Agencies

[Federal Register Volume 70, Number 124 (Wednesday, June 29, 2005)]
[Notices]
[Pages 37450-37455]
From the Federal Register Online via the Government Printing Office [www.gpo.gov]
[FR Doc No: E5-3381]


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SECURITIES AND EXCHANGE COMMISSION

[Release No. 34-51908; File No. SR-FICC-2004-15]


Self-Regulatory Organizations; Fixed Income Clearing Corporation; 
Order Granting Approval of a Proposed Rule Change Relating to Trade 
Submission Requirements and Pre-Netting

 June 22, 2005.

I. Introduction

    On July 30, 2004, the Fixed Income Clearing Corporation (``FICC'') 
filed with the Securities and Exchange Commission (``Commission'') 
proposed rule change SR-FICC-2004-15 pursuant to section 19(b)(1) of 
the Securities Exchange Act of 1934 (``Act'').\1\ Notice of the 
proposal was published in the Federal Register on November 4, 2004.\2\ 
Eleven comment letters were received.\3\ FICC amended the proposed rule 
change on March 4, 2005. Notice of the amended proposed rule change was 
published in the Federal Register on March 18, 2005.\4\ No comments 
were received on the amendment. On June 22, 2005, FICC further amended 
the proposed rule change to clarify the rule language regarding de 
minimus trades. Republication of the notice was not necessary because 
the June 22 amendment made only a technical change to the proposed rule 
change.
---------------------------------------------------------------------------

    \1\ 15 U.S.C. 78s(b)(1).
    \2\ Securities Exchange Act Release No. 50607 (October 29, 
2004), 69 FR 64343.
    \3\ Scott Gordon, Chief Executive Officer, Rosenthal Collins 
Group, LLC (November 26, 2004); Stephen Merkel, Executive Managing 
Director and General Counsel, Cantor Fitzgerald Securities (November 
26, 2004); Scott Gordon, Chief Executive Officer, Rosenthal Collins 
Group, LLC (November 29, 2004); John P. Murphy, Managing Director of 
Operations, Hilliard Farber & Co., Inc. (December 15, 2004); Ronald 
A. Purpora, Chief Executive Officer, ICAP North American Securities, 
Garban LLC (December 17, 2004); Robert F. Gartland, Managing 
Director, Morgan Stanley & Co. Incorporated (December 23, 2004); 
Frank Tripodi, Managing Director & CFO, TD Securities (USA) LLC 
(December 17, 2004); David Cassan, Countrywide Securities Corp. 
(January 4, 2004); Jeffrey F. Ingber, General Manager, Fixed Income 
Clearing Corporation (January 14, 2005); Emil Assentato, President, 
Tradition Asiel Securities, Inc. (February 17, 2005); Eric L. 
Foster, Vice President and Associate General Counsel, The Bond 
Market Association (February 28, 2005).
    \4\ Securities Exchange Act Release No. 51365 (March 14, 2005), 
70 FR 13222.
---------------------------------------------------------------------------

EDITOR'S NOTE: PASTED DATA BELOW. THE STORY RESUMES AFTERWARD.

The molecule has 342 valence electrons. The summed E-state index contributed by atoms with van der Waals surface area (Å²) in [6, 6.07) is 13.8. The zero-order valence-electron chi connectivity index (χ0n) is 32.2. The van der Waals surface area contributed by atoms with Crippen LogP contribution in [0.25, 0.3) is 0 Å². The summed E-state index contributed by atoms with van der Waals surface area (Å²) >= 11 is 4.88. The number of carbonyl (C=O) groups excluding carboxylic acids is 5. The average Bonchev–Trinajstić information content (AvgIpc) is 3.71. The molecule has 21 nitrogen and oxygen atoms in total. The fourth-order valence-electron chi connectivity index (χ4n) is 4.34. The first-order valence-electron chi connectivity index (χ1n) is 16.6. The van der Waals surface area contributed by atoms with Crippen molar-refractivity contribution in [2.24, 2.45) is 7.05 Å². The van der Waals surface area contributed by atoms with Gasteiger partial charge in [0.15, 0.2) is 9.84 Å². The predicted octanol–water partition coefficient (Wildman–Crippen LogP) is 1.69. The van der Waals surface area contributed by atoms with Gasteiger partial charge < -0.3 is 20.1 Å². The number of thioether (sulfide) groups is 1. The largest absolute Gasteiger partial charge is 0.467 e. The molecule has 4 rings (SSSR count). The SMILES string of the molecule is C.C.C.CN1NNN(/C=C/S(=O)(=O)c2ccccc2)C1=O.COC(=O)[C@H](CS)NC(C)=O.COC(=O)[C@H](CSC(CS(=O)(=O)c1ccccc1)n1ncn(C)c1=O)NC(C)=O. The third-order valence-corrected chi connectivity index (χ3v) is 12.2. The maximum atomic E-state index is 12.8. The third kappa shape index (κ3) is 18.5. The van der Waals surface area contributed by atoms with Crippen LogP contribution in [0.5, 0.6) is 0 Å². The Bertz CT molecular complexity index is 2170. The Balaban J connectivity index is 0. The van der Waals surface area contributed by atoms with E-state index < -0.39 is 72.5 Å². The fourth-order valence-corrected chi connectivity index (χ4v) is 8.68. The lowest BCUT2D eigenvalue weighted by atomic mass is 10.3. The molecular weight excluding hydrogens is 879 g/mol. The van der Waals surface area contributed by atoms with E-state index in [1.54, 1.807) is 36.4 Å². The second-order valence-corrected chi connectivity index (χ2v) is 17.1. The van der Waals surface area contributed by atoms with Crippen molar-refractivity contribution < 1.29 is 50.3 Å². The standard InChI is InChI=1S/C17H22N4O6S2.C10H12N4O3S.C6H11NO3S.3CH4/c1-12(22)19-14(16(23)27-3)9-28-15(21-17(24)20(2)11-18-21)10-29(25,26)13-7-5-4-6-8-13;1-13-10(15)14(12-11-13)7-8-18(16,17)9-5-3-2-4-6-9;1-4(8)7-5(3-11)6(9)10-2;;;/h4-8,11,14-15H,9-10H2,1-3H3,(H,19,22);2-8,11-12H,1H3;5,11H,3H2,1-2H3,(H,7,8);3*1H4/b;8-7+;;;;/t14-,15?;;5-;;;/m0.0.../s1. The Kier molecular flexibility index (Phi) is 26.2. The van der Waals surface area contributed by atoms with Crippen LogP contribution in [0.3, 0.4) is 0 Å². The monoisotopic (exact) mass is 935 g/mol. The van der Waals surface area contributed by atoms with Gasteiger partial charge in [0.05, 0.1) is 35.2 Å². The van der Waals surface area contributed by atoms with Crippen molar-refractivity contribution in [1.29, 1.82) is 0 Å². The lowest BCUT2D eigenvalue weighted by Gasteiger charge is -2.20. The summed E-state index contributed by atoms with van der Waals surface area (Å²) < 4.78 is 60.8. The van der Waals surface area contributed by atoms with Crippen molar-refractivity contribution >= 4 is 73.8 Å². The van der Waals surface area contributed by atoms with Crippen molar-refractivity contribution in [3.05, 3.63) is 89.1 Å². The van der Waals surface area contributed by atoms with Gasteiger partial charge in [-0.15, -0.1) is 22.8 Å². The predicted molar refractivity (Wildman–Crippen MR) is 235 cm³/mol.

For the reasons discussed below, the Commission is granting 
approval of the proposed rule change.

II. Description

    Through a recent survey of FICC's Government Securities Division 
(``GSD'') members and through other means, FICC has learned that there 
is a great deal of Government securities activity that is currently 
being executed or cleared and guaranteed as to settlement by affiliates 
of FICC's netting members, some of which are active market 
participants, and is not being submitted to FICC. This currently does 
not represent a violation of the GSD's rules, which require that 
netting members submit their own eligible trading activity but do not 
address trading activity of members' affiliates.
    FICC has also determined that its trade submission requirements 
have been ineffective in preventing the ``pre-netting'' of otherwise 
netting-eligible activity by netting members as well as their 
affiliates. In fact, FICC believes that certain members may be 
purposefully funneling eligible transactions through their non-member 
affiliates in order to avoid having to submit these transactions to the 
clearing corporation. Such pre-netting practices, which may take the 
form of ``internalization,'' ``summarization,'' or ``compression,'' 
prevent the submission to FICC of transactions on a trade-by-trade 
basis.\5\ The GSD's rules currently prohibit certain pre-netting 
practices by requiring that all eligible trades executed by its netting 
members be submitted on a trade-by-trade basis. The proposed rule 
change expands this requirement to extend it to affiliate trades.
---------------------------------------------------------------------------

    \5\ In this regard, it should be noted that on February 28, 
2003, the National Securities Clearing Corporation (``NSCC''), an 
FICC affiliate, issued a paper titled ``Managing Risk in Today's 
Equity Market: A White Paper on New Trade Submission Safeguards.'' 
(http://www.dtcc.com/ThoughtLeadership/whitepapers/managingrisk.pdf). In the paper, which defined recent trade 
submission practices that are creating risks in the equities market, 
NSCC defined three trade submission practices that are some form of